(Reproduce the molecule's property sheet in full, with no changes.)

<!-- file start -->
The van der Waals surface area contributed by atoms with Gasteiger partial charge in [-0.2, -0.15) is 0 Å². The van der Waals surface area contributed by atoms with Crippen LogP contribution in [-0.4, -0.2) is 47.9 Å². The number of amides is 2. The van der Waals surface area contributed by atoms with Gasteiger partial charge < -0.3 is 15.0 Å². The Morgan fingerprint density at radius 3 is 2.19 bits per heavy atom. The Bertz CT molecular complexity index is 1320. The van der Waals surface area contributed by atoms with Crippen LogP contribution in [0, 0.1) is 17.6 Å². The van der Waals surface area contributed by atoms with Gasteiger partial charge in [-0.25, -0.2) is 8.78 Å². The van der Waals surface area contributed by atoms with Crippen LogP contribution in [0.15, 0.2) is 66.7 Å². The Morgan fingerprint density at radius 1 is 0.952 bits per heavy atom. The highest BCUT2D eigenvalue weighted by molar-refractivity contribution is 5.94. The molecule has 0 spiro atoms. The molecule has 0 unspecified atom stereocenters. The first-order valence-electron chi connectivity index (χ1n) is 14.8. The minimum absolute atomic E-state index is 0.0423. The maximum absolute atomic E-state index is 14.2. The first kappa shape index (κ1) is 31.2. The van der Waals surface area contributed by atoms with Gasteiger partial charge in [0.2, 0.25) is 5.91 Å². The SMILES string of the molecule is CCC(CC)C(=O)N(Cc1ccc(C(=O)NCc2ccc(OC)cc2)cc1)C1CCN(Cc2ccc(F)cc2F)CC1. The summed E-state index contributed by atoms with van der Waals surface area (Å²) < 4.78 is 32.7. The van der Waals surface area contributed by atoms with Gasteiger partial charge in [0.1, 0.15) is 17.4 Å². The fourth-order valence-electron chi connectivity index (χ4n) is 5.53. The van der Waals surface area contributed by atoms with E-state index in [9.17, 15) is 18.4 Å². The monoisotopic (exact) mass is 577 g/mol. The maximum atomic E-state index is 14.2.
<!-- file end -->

The van der Waals surface area contributed by atoms with Gasteiger partial charge in [-0.2, -0.15) is 0 Å². The van der Waals surface area contributed by atoms with Crippen LogP contribution in [-0.4, -0.2) is 47.9 Å². The number of amides is 2. The van der Waals surface area contributed by atoms with Gasteiger partial charge < -0.3 is 15.0 Å². The Morgan fingerprint density at radius 3 is 2.19 bits per heavy atom. The Bertz CT molecular complexity index is 1320. The van der Waals surface area contributed by atoms with Crippen LogP contribution in [0, 0.1) is 17.6 Å². The van der Waals surface area contributed by atoms with Gasteiger partial charge in [-0.25, -0.2) is 8.78 Å². The van der Waals surface area contributed by atoms with Crippen LogP contribution in [0.15, 0.2) is 66.7 Å². The Morgan fingerprint density at radius 1 is 0.952 bits per heavy atom. The highest BCUT2D eigenvalue weighted by molar-refractivity contribution is 5.94. The molecule has 0 spiro atoms. The molecule has 0 unspecified atom stereocenters. The first-order valence-electron chi connectivity index (χ1n) is 14.8. The minimum absolute atomic E-state index is 0.0423. The maximum absolute atomic E-state index is 14.2. The first kappa shape index (κ1) is 31.2. The van der Waals surface area contributed by atoms with Gasteiger partial charge in [0.2, 0.25) is 5.91 Å². The SMILES string of the molecule is CCC(CC)C(=O)N(Cc1ccc(C(=O)NCc2ccc(OC)cc2)cc1)C1CCN(Cc2ccc(F)cc2F)CC1. The summed E-state index contributed by atoms with van der Waals surface area (Å²) < 4.78 is 32.7. The van der Waals surface area contributed by atoms with Gasteiger partial charge in [0.1, 0.15) is 17.4 Å². The fourth-order valence-electron chi connectivity index (χ4n) is 5.53. The van der Waals surface area contributed by atoms with E-state index in [9.17, 15) is 18.4 Å². The monoisotopic (exact) mass is 577 g/mol. The maximum atomic E-state index is 14.2.